Francine Gaillour MD

In a 2015 Medscape poll, half of all family physicians, internists, general surgeons, and infectious disease specialists reported feelings of burnout. More than half of critical care and emergency medicine doctors reported these feelings, too. The lowest rates, among dermatologists, psychiatrists, and pathologists, were still over one third. Physicians’ Life spoke with Francine R. Gaillour, MD, MBA, former practicing internist and now founder and executive director of the Physician Coaching Institute, which helps doctors who are struggling with a career that feels flat. We asked how doctors can deal with professional dissatisfaction and learn to love their careers again. 

Dr. Gaillour:  Let me first say that I don’t like the term “burnout.” It’s a pessimistic, throw-in-the-towel kind of term. I’d rather talk about fulfillment. Rather than say “How do you cure burnout?” ask “How do you feel more fulfilled and get yourself closer to joy?” Every physician I've coached is still very hopeful about creating a more fulfilling situation for themselves.

     Many physicians were called to medicine by a soul-driven desire to be of service, and they find they are not as content as they were when they started on their journey. But it doesn’t mean they have to chuck it all. I think leaving clinical practice for most physicians is the wrong decision. Often the lack of fulfillment has little to do with patient load. 

     There are opportunities to become fully joyful. I categorize those opportunities in three areas. Depending on the physician, it may be just one of these areas where a change is more impactful.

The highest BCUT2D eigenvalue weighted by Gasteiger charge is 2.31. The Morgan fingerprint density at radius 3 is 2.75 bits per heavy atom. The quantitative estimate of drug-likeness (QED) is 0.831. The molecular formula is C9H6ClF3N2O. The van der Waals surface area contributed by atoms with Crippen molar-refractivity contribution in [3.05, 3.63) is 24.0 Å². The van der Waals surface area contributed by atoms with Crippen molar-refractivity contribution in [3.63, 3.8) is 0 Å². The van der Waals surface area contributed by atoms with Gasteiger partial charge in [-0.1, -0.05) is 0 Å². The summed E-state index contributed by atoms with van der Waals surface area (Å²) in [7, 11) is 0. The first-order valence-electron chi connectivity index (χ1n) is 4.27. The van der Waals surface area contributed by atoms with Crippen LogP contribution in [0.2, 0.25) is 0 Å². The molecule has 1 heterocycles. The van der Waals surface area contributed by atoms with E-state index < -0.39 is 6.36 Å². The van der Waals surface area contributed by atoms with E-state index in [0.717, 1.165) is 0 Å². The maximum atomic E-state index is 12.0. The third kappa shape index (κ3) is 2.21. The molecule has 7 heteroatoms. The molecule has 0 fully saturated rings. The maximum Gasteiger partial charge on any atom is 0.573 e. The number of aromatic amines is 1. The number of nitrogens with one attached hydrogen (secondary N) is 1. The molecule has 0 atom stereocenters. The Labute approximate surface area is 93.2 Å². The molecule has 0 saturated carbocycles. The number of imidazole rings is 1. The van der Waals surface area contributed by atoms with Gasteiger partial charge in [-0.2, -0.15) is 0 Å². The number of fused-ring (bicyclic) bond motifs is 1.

1. RELATIONSHIPS  If you ask people what makes them feel most fulfilled, relationships with patients, colleagues, and staff are extremely important. But many doctors keep to themselves or don’t actively develop good working relationships. That’s a huge area for optimizing. You do have control over how you handle yourself, how you deal with colleagues. 

2. EXPANSION Physicians often have a very limited view of how they doctor. They don’t envision themselves as doctor-as-teacher, doctor-as-author, doctor-as-speaker. If you’re in a community practice, there are so many opportunities to expand yourself as a physician. You can give talks, write, lead workshops, start a blog, start a newsletter, do standup comedy. Create something, develop a product. There’s a huge opportunity to expand the definition of doctor.

3. SPIRITUALITY This category is about making sure your spiritual well is full, because that’s what you’re going to draw from in terms of strength and resiliency. What are your unique talents and gifts? What is it you were meant to share with the world? A lot of my clients are seriously talented, but they’ve put that on the back burner. Attending to it may not require that you do a lot. One of my clients, an accomplished pianist, put a piano in the waiting room. During lunch time he’ll go in and play for 30 minutes. In his waiting room is a sign that says “The music is for all of us to heal.” He's referring to himself as well. This category is about enhancing your soul.

     Do a personal inventory in these three areas. I actually have some inventories on my website that are free to download. When you say, "I'm burnt out," you relinquish control over what you can change. It's important to acknowledge that you can come up for air.